Thank you, Lauren! I'm sure she would welcome your questions about how to help your local library start such a program - she has a template for success.
Well, Porsche is not the only auto company to try its hand at toys. Here are some images of what Audi is doing with toys in Europe. What do you think of these?
Once Playskool had a run of bad years. This brand has not always been managed as well as it might - one year they lost 30 million smackarollies. A friend who worked with the Playskool group said that looking at the new product line-up back then was disheartening, the product was so mediocre.
My friend at Playskool had often seen teams get together to undertake new projects or initiatives, but without personal accountability or clear leadership, the teams would fail. Only if the responsibility is given to just one person (if they are the right person), would the jobs get done. That is how organizations like the military find out who the best people are. Individuals are given tasks and the means to complete them. They either succeed or fail, and they are held accountable in any event. That is how they maintain such an excellent organization full of capable men and women. Personal accountability.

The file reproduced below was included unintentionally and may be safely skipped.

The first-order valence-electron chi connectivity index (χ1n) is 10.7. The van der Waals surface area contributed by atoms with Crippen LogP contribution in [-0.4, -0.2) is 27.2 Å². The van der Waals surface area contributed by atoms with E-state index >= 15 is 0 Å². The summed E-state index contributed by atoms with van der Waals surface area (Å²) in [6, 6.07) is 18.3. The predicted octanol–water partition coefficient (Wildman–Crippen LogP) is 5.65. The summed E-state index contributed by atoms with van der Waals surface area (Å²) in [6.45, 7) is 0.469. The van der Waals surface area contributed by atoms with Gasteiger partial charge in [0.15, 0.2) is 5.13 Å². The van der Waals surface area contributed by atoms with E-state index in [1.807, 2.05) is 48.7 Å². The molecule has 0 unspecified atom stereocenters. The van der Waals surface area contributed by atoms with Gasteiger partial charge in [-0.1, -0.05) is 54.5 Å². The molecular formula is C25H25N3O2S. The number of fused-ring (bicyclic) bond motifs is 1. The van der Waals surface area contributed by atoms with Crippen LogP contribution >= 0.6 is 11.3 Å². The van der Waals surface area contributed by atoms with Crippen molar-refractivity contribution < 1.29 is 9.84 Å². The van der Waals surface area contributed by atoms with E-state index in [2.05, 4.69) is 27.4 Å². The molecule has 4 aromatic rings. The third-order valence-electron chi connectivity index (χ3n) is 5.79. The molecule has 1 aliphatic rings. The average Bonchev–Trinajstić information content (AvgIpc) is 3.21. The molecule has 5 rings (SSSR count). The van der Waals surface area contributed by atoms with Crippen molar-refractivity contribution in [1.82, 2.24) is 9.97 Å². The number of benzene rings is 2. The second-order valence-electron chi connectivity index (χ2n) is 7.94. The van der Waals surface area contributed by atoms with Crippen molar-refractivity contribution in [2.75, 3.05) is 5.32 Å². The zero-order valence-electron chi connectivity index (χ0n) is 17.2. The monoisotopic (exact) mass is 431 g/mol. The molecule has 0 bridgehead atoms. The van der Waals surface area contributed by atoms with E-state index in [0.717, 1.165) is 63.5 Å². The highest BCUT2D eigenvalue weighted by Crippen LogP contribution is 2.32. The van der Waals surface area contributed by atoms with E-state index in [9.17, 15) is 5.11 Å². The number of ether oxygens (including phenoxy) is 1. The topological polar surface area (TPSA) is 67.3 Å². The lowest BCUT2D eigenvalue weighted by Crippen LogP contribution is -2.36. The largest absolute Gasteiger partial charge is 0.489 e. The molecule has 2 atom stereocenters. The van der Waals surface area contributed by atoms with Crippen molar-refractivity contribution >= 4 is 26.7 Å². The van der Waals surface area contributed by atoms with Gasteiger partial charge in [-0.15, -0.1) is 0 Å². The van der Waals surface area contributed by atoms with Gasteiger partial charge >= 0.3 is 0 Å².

This new manager at Playskool proved to be very good at managing and getting the best out of her people. She was modest, unassuming, hard working, and they loved her. The year after Playskool lost $30 million, they had a $30 million samolians profit under her deft hand. Wow. She brought energy, enthusiasm, and vision to a dispirited brand.
A few years later Meg told them she had accepted a position with a little known company on the West Coast as its CEO. The company was eBay, just a twinkle in the founder's eye at the time, but that was to change. Back at the Playskool office, they would track her rapidly growing net worth based on eBay's quickly growing share value. Now she is one of the wealthiest women in America and posed to become governor of one of the largest states in the Union. Meg, I take my hat off to you for what you have accomplished.